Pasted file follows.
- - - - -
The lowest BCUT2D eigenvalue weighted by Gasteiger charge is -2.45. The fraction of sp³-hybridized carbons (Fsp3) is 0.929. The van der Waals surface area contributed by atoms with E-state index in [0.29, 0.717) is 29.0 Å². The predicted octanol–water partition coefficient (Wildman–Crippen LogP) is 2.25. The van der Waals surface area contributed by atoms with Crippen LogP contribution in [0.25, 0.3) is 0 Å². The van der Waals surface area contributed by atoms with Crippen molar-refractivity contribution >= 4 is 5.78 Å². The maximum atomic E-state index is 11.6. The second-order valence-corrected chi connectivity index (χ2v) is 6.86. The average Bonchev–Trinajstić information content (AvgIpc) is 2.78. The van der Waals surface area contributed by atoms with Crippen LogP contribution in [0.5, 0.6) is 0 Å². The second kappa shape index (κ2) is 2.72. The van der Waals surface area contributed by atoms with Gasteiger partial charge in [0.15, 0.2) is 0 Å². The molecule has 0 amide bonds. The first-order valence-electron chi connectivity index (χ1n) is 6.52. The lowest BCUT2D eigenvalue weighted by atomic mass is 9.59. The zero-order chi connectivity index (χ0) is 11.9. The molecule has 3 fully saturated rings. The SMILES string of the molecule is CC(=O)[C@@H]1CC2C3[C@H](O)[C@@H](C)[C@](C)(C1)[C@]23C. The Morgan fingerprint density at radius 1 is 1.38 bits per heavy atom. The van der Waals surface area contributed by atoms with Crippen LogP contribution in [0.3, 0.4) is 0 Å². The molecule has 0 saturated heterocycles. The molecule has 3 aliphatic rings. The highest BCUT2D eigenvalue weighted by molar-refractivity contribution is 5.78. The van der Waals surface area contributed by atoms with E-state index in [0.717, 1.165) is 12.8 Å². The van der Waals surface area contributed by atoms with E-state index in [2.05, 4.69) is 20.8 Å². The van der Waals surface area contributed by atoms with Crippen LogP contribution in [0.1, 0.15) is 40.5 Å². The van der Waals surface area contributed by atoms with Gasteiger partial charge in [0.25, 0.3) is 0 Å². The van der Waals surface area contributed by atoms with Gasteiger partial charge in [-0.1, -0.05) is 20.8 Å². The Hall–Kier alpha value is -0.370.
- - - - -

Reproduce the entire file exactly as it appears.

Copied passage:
The lowest BCUT2D eigenvalue weighted by Gasteiger charge is -2.45. The fraction of sp³-hybridized carbons (Fsp3) is 0.929. The van der Waals surface area contributed by atoms with E-state index in [0.29, 0.717) is 29.0 Å². The predicted octanol–water partition coefficient (Wildman–Crippen LogP) is 2.25. The van der Waals surface area contributed by atoms with Crippen LogP contribution in [0.25, 0.3) is 0 Å². The van der Waals surface area contributed by atoms with Crippen molar-refractivity contribution >= 4 is 5.78 Å². The maximum atomic E-state index is 11.6. The second-order valence-corrected chi connectivity index (χ2v) is 6.86. The average Bonchev–Trinajstić information content (AvgIpc) is 2.78. The van der Waals surface area contributed by atoms with Crippen LogP contribution in [0.5, 0.6) is 0 Å². The second kappa shape index (κ2) is 2.72. The van der Waals surface area contributed by atoms with Gasteiger partial charge in [0.15, 0.2) is 0 Å². The molecule has 0 amide bonds. The first-order valence-electron chi connectivity index (χ1n) is 6.52. The lowest BCUT2D eigenvalue weighted by atomic mass is 9.59. The zero-order chi connectivity index (χ0) is 11.9. The molecule has 3 fully saturated rings. The SMILES string of the molecule is CC(=O)[C@@H]1CC2C3[C@H](O)[C@@H](C)[C@](C)(C1)[C@]23C. The Morgan fingerprint density at radius 1 is 1.38 bits per heavy atom. The van der Waals surface area contributed by atoms with Crippen LogP contribution in [0.3, 0.4) is 0 Å². The molecule has 0 saturated heterocycles. The molecule has 3 aliphatic rings. The highest BCUT2D eigenvalue weighted by molar-refractivity contribution is 5.78. The van der Waals surface area contributed by atoms with E-state index in [0.717, 1.165) is 12.8 Å². The van der Waals surface area contributed by atoms with E-state index in [2.05, 4.69) is 20.8 Å². The van der Waals surface area contributed by atoms with Crippen LogP contribution in [0.1, 0.15) is 40.5 Å². The van der Waals surface area contributed by atoms with Gasteiger partial charge in [0.25, 0.3) is 0 Å². The van der Waals surface area contributed by atoms with Gasteiger partial charge in [-0.1, -0.05) is 20.8 Å². The Hall–Kier alpha value is -0.370.